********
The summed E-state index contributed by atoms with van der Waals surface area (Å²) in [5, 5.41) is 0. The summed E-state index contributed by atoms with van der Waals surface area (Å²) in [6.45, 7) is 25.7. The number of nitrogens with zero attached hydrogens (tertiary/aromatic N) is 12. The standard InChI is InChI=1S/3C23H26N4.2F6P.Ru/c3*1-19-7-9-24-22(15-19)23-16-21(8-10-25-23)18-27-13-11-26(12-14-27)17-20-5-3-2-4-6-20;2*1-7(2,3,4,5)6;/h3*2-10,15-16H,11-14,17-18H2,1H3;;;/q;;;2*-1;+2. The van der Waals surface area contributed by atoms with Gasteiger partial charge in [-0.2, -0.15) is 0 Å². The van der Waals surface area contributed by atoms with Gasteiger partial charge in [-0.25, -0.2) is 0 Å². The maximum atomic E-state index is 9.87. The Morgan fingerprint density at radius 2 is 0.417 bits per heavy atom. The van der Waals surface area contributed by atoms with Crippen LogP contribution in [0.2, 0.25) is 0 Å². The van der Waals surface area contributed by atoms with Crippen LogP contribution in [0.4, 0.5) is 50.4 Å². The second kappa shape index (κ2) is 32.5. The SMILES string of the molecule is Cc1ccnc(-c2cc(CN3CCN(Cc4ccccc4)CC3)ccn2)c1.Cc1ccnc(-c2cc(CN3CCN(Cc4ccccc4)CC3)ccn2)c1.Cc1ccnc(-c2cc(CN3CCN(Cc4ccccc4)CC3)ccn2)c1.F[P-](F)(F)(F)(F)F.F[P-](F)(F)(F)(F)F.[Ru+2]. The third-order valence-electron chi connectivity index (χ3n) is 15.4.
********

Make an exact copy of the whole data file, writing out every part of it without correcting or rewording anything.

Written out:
The summed E-state index contributed by atoms with van der Waals surface area (Å²) in [5, 5.41) is 0. The summed E-state index contributed by atoms with van der Waals surface area (Å²) in [6.45, 7) is 25.7. The number of nitrogens with zero attached hydrogens (tertiary/aromatic N) is 12. The standard InChI is InChI=1S/3C23H26N4.2F6P.Ru/c3*1-19-7-9-24-22(15-19)23-16-21(8-10-25-23)18-27-13-11-26(12-14-27)17-20-5-3-2-4-6-20;2*1-7(2,3,4,5)6;/h3*2-10,15-16H,11-14,17-18H2,1H3;;;/q;;;2*-1;+2. The van der Waals surface area contributed by atoms with Gasteiger partial charge in [-0.2, -0.15) is 0 Å². The van der Waals surface area contributed by atoms with Gasteiger partial charge in [-0.25, -0.2) is 0 Å². The maximum atomic E-state index is 9.87. The Morgan fingerprint density at radius 2 is 0.417 bits per heavy atom. The van der Waals surface area contributed by atoms with Crippen LogP contribution in [0.2, 0.25) is 0 Å². The van der Waals surface area contributed by atoms with Crippen LogP contribution in [0.4, 0.5) is 50.4 Å². The second kappa shape index (κ2) is 32.5. The SMILES string of the molecule is Cc1ccnc(-c2cc(CN3CCN(Cc4ccccc4)CC3)ccn2)c1.Cc1ccnc(-c2cc(CN3CCN(Cc4ccccc4)CC3)ccn2)c1.Cc1ccnc(-c2cc(CN3CCN(Cc4ccccc4)CC3)ccn2)c1.F[P-](F)(F)(F)(F)F.F[P-](F)(F)(F)(F)F.[Ru+2]. The third-order valence-electron chi connectivity index (χ3n) is 15.4.